Blogs from February, 2012

(February 3, 2012 Chicago) Attorneys for Dr. Joseph Giacchino today filed a Memorandum in Chancery Court rejecting the accuracy and validity of evidence and testimony used by the Illinois State Medical Licensing Board in revoking the license of the controversial pain doctor (case #11CH 24443). Dr. Giacchino's attorneys seek to overturn the revocation of his license and restoration of his right to provide care to his patients; patients whose lives have been adversely affected by the ravages of unmitigated pain. This case is important to rights of 4,000 physicians in the United States, many of whom are being targeted for prosecution by the DEA simply because they treat chronic pain which affects over 116 million Americans.

The DEA was established in 1973 with its founding mission being that of combating the sale and distribution of illegal drugs such as heroin, cocaine, "crack" cocaine, ecstasy and marijuana in urban areas. However, in 1999, the DEA came under heavy criticism from Congress on the grounds that there was no measurable proof that the DEA had reduced the illegal drug supply in the country. In fact by all measurable accounts and over a half a trillion dollars later, the War on Drugs was deemed a failure. Since then, the DEA has more than doubled its budget and continues to seek more funds to justify its expansion by focusing on what the Department of Justice has proclaimed, (despite what many in the scientific and medical community point out is a stark lack of proof) the so called epidemic of prescribed drugs. "The DEA, by abusing some sensationalist media, has invented an epidemic in the minds of some government officials in order to justify massive budget increases.

The Village Voice reports that "federal officials claim that nearly 500 people died from overdosing on OxyContin in 2002, but a recent article in The Journal of Analytical Toxicology could find only 12 cases in which OxyContin was the sole cause of death; all the others fell victim to poly-drug abuse—mixing OxyContin with cocaine, alcohol, Valium or various other substances." [1]

This make believe crisis has provided an irresistible incentive by the DEA to focus on pain specialists who the DEA has discovered make easy targets. These specialists are often driven out of business and into bankruptcy just to defend themselves.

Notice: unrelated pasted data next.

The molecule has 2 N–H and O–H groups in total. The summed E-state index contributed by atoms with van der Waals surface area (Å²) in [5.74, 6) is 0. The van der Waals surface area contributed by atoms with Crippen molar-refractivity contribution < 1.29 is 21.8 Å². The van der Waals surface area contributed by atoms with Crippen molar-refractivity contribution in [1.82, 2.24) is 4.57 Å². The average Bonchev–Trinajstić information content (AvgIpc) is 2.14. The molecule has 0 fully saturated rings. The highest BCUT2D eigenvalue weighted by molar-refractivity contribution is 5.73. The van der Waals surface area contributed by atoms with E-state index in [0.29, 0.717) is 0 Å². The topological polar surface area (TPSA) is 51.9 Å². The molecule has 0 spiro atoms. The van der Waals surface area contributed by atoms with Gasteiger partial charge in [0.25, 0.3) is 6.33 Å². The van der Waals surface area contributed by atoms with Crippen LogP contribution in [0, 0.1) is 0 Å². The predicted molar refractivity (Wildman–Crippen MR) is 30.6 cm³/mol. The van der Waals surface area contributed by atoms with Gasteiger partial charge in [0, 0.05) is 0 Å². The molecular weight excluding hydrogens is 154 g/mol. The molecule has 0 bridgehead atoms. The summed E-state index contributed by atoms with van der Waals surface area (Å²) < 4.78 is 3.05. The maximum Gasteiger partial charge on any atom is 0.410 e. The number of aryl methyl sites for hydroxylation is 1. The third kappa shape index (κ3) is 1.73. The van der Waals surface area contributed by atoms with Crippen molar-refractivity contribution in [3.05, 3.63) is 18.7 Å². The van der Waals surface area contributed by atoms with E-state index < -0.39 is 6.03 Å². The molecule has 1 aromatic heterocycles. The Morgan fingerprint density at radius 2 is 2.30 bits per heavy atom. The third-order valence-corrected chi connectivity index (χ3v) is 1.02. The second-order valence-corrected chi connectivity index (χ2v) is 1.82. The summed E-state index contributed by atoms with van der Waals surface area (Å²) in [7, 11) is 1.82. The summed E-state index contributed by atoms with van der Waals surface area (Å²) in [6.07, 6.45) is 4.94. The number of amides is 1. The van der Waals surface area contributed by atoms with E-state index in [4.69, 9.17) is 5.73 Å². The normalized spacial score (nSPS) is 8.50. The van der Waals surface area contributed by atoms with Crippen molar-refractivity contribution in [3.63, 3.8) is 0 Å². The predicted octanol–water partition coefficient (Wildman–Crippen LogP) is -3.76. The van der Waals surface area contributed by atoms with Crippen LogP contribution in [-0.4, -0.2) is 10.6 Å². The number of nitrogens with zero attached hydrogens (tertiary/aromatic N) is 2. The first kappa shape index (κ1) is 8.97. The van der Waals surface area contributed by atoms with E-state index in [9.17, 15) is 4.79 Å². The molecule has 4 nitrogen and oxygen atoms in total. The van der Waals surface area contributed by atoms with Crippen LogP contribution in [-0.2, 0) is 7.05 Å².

"My client, Dr. Giacchino is, and has been, a very high-profile target of the Drug Enforcement Agency's (DEA) self-proclaimed 'war on pain doctors,'" asserted Giacchino's lead attorney, R. Tamara de Silva, "his crime has never been any impropriety, but only being one of the largest pain management doctors in the nation and having a commensurate lifestyle with which one local tabloid columnist seems obsessed." Specialists such as Dr. Giacchino provide treatment and a manageable quality of life for those with spinal injuries, fibromyalgia and other chronic injuries and conditions.

According to the Pain Relief Network's Siobhan Reynolds, "All over America, pain patients are committing suicide because of the DEA's campaign," she claims. "I know of at least 17 recent cases in Arkansas alone. It's really astonishing the amount of human carnage that this campaign has already caused." [1]

A Time Magazine expose of this serial abuse asks, "Why is the DEA Hounding This Doctor?" [2] Ron Libby, a professor of political science at the University of North Florida and author of The Criminalization of Medicine: America's War on Doctors, tells legendary investigative journalist John Stossel, "this government crackdown leaves thousands of patients in pain. The Association of American Physicians and Surgeons says this to its members: If you're thinking about getting into pain management using opioids as appropriate: DON'T. Forget what you learned in medical school – drug agents [from the DEA] now set medical standards." [3]

"We have, unfortunately, become a society that begrudges and resents superior talent, hard work and the success that it produces," de Silva observed, "Dr. Giacchino has seen his professional practice and his life turned upside down simply based on witless media mavens and well-connected, but unscrupulous and vindictive former associates."

"The Licensing Board has demonstrated a fundamental unfamiliarity with such basic tenets as due process and credible testimony," de Silva continued, "its decisions have been based on cursory examination and interpretation of notes; the testimony of paid witnesses whose character and credibility are, at best, undetectable; and, individuals who, motivated by vituperation at the fact that Dr. Giacchino refused to continue to supply them with drugs, with which to self-medicate, have exercised their influence with the Board to deny him his protected right to make a living."

R. Tamara de Silva's associate Attorney Jonathan Lubin commented that, "The Department was under pressure from a few in the Press and others to take away the Doctor's livelihood. The mob wanted blood and they got it. The problem is that the evidence just wasn't there."